Sri Lanka Brief
FeaturesPriority Issues for New Government

Priority Issues for New Government


The victory of the coalition of parties led by Prime Minister Ranil Wickremesinghe at the General Elections on August 17 will ensure that the changes brought about at the presidential election can be sustained.  The majority of Sri Lankan voters reaffirmed the choice they had made in January when they voted in President Maithripala Sirisena and rejected the call of narrow ethnic-based nationalism.  The National Peace Council welcomes the formation of the National Unity Government with the UNP and SLFP which have been traditional rivals, joining together in it to share governmental responsibilities including the allocation of ministries.  Political bipartisanship was demonstrated in the unanimous vote of Parliament to appoint the Speaker Karu Jayasuriya.

We also welcome the decision of Parliament to give the TNA an important role in governance by appointing its leader R Sampanthan as the Leader of the Opposition and the Chief Opposition Whip’s position going to Anura Kumara Dissanayake of the JVP.  As a party that primarily represents the interests of the Tamil people in the North and East of the country, the TNA has hitherto been focusing its attention on issues of particular relevance to the Tamil people.  These include a political solution to the ethnic conflict as well as issues of post-war recovery and accountability.  Now with the leadership of the opposition in Parliament being formally granted to it, the TNA is provided with an opportunity, and a duty, to conduct parliamentary affairs in the national interests.  As the leader of the opposition, the TNA leader is vested with a larger mandate that includes the interests of the people of all communities.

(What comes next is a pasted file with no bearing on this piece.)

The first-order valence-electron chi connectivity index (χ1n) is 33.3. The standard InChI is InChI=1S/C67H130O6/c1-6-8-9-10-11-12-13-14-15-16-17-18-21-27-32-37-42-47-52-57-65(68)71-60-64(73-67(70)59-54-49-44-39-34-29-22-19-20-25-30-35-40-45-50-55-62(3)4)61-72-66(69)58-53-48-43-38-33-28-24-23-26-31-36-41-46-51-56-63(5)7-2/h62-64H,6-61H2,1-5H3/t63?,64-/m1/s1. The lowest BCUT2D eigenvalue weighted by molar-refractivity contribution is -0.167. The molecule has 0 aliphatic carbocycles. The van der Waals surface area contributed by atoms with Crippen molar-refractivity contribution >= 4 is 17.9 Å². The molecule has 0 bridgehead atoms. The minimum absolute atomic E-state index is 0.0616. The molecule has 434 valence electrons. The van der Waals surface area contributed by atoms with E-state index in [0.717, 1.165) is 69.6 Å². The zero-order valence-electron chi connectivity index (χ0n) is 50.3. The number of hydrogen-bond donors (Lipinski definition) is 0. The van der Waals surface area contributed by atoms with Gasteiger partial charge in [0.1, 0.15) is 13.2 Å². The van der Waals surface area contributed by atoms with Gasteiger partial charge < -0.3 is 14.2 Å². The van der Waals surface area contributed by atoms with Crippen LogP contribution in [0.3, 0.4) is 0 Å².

Amongst the priority issues to be taken up by the new government, the establishment of public institutions that are independent of undue political interference needs to be taken up at the outset. The 19th Amendment to the Constitution passed during the period of the last parliament requires the establishment of a Constitutional Council that will oversee appointments to key institutions such as the judiciary, police, public service, human rights commission, bribery commission and elections commission.  The passage of the 20th Amendment which is to establish a new electoral system, the passage of the Right to Information Act and the establishment of a domestic mechanism to heal the wounds of the past are other priority issues. The National Peace Council calls on all parties in the National Unity Government, including those parties outside of the government to ensure that the systems of good governance are put in place without delay.

The President, the Prime Minister, the Speaker and the Leader of the Opposition have an unprecedented opportunity to provide transformational leadership to the newly elected parliamentarians who will function for the next five years.  Identifying needed changes, creating a vision to guide these changes through inspiration and executing change in tandem with committed parliamentarians will serve to enhance their motivation, morale and performance through a variety of mechanisms. The plural, multi-ethnic and multi-religious nature of the new government increases the prospect of a significant move forward in the direction of post-war national reconciliation. The setting up of a new ministry for National Dialogue under Minister Mano Ganesan who himself has led a civic human rights organization is an opportunity for the government to take peace building and problem solving messages through civil society organisations to the general population. As a civil society organization, the National Peace Council will seek to engage with the government to expand and widen the scope of national dialogue.

- Press release by NPC

Back to Top